RTFR1 Avoriaz
05 January 2015

A Road Trip into the French Alps

A drive through the French Alps is always something to savour. This eight-hour, 300-mile journey shows why. The route twists south through the mountains, taking in some of the country’s top winter-sport resorts. What’s more, with the Swiss border barely a well-timed ski jump away, it’s a simple French road trip, setting off from Geneva Airport.

Banner Image Credit: michaelgramskjoldager

  • Avoriaz

    One of the 12 villages that make up the world-renowned Portes du Soleil (Gates of the Sun) ski area, little Avoriaz has a reputation that outweighs its size. It’s well connected to the area’s main lift circuit, so holds real appeal if you’re looking for time on the piste. The resort itself is perched on a wide plateau above a cliff-face and was built as recently as the 1960s. A pedestrian-only centre helps give it a relaxed, family-friendly feel. The road then snakes on towards Chamonix.

    Image Credit: Nouhailler

    From 05/01/2015

  • Chamonix

    When it comes to mountain heritage, few places can rival Chamonix. The resort hosted the very first Winter Olympics in 1924 and still stands as one of the most famous spots in the Alps. Having Mont Blanc nearby means it draws everyone from Hollywood film crews to mountaineers, and the range of skiing and snowboarding on offer is vast. Visitors looking to fully appreciate the scenery should try the resort’s recently opened glass-floor viewing cube. Positioned over a drop at a height of 3,842 metres, the attraction goes by the name “Step Into The Void”.  Back behind the wheel, La Plagne sits a two-hour drive to the south.

    Image Credit: rjshade

    From 06/01/2015

    Green Chamonix
  • La Plagne

    One of three resorts in the Paradiski ski area, La Plagne offers plenty to warrant a stop. Downhill enthusiasts can make use of the Vanoise Express, a double-decker cable car linking La Plagne to Les Arcs. Those in search of even headier thrills can arrange a ride on the resort’s 500m Olympic bobsleigh track. The route continues down through the Rhône-Alpes region, navigating across the Italian border for a few miles before arriving at Serre Chevalier.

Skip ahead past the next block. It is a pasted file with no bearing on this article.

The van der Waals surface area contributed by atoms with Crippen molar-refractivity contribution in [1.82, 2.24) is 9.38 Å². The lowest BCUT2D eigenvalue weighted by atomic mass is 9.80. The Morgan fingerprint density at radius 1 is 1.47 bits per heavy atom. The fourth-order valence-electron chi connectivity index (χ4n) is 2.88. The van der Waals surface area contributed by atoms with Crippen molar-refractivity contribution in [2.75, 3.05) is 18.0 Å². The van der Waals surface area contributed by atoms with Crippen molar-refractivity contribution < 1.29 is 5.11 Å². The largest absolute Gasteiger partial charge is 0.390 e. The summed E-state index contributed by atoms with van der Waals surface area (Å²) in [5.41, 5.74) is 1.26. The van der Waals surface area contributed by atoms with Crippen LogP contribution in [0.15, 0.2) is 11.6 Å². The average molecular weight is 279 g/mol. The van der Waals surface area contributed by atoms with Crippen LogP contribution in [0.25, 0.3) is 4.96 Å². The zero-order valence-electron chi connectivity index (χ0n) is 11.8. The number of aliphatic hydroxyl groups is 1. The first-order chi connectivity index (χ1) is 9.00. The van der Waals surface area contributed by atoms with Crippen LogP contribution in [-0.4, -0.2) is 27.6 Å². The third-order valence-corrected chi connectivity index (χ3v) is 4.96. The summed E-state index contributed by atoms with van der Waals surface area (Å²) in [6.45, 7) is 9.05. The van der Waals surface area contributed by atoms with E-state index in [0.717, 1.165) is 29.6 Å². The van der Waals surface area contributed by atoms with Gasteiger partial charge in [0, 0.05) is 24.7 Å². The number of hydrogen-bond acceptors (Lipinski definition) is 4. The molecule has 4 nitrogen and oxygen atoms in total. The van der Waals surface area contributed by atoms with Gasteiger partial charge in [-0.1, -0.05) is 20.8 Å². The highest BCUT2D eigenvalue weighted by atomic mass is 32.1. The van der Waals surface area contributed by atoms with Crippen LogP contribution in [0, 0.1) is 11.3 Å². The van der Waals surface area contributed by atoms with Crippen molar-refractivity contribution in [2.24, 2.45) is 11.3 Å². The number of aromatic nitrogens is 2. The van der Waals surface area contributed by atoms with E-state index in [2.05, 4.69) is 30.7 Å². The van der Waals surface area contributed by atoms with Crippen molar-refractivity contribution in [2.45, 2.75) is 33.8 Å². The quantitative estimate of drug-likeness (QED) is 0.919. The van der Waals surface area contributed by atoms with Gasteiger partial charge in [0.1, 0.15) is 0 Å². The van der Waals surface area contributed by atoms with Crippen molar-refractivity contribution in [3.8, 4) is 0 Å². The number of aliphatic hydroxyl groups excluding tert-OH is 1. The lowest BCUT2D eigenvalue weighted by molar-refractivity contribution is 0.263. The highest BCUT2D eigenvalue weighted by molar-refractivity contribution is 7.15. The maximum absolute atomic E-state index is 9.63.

Image Credit: msquirrell

    From 05/01/2015

    Snow white La Plagne
  • Serre Chevalier

    With a charming atmosphere that’s seen the resort described as “Provence in the snow”, the various villages that comprise Serre Chevalier offer more character than might be supposed from the road. There are some great little restaurants and bars, and the skiing’s of a high quality too. You’ll find more than 150 miles of piste to be explored, much of it on wooded slopes. A ten-mile drive away sits Briançon, a 17th-century settlement recognised as Europe’s highest town. From here, the road follows the La Durance river valley down to Risoul.

    Image Credit : Leerentveld

    From 05/01/2015

    Serre Chevalier
  • Risoul

    For somewhere that offers activities as diverse as zip-lining, paragliding and skidoo-riding, Risoul is a surprisingly laid-back resort. It’s by no means as famous as other parts of the region, but its imposing scenery, snowboard-friendly slopes and compact streets make it an enjoyable place to round off a trip. And as a purpose-built resort that’s barely 40 years old, it gives a taste of a quieter, less developed area of the French Alps.

    Image Credit:  voyages provence

    From 05/01/2015

    The village Risoul
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